Japanese newborn screening (NBS) for phenylketonuria (PKU) was initiated in 1977. We surveyed the neurological outcomes of Japanese adult patients with PKU to investigate the long-term effects and of and issues with NBS. Eighty-five patients with PKU aged over 19 years who continued to be treated with a phenylalanine-free amino acid formula were investigated by administering questionnaires regarding clinical characteristics, such as mental ability, education status, and therapeutic condition. Of the 85 subjects, 68 patients were detected by NBS (NBS group), while the other 17 were clinically diagnosed before the initiation of NBS (pre-NBS group). Further, 10 of the 68 NBS patients presented intellectual and/or psychiatric disabilities, 5 of whom had a history of treatment discontinuation; in contrast, 12 of the 17 pre-NBS patients presented with neuropsychiatric symptoms. Regarding social outcomes, almost all patients in the NBS group could live an independent life, while over half of the patients in the pre-NBS group were not employed or lived in nursing-care facilities. Neurological outcomes are obviously improved by NBS in Japan. However, some patients, even those detected by NBS, developed neuropsychiatric symptoms due to treatment disruption. Lifelong and strict management is essential to maintain good neurological and social prognoses for patients with PKU.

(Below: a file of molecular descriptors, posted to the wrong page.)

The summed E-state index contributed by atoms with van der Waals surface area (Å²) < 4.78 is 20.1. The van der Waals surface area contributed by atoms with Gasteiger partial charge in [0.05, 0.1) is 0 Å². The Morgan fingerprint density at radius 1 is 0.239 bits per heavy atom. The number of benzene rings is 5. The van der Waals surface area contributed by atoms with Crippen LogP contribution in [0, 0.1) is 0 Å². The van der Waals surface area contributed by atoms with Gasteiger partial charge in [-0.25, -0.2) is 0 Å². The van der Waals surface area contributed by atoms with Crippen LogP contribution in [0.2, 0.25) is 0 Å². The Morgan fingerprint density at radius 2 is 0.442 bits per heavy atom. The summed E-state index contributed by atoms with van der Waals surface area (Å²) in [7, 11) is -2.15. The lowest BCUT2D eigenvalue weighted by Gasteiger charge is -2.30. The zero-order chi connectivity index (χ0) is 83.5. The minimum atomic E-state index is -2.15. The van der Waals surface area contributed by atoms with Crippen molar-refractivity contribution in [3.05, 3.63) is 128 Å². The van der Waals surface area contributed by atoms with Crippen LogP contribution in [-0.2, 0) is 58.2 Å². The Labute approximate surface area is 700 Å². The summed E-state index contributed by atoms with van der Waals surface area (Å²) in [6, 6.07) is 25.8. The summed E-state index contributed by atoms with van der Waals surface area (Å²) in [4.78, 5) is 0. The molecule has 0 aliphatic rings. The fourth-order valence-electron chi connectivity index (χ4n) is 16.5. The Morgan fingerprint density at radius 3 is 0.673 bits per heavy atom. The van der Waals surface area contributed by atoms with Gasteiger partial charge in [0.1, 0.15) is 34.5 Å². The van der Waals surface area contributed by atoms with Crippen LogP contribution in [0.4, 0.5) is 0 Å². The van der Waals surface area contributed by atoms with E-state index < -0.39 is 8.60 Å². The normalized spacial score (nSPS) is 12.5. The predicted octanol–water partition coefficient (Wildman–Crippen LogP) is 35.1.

Keywords: Japanese; adult patients; intellectual disability; long-term outcome; newborn screening; phenylketonuria; psychiatric disability; treatment discontinuation.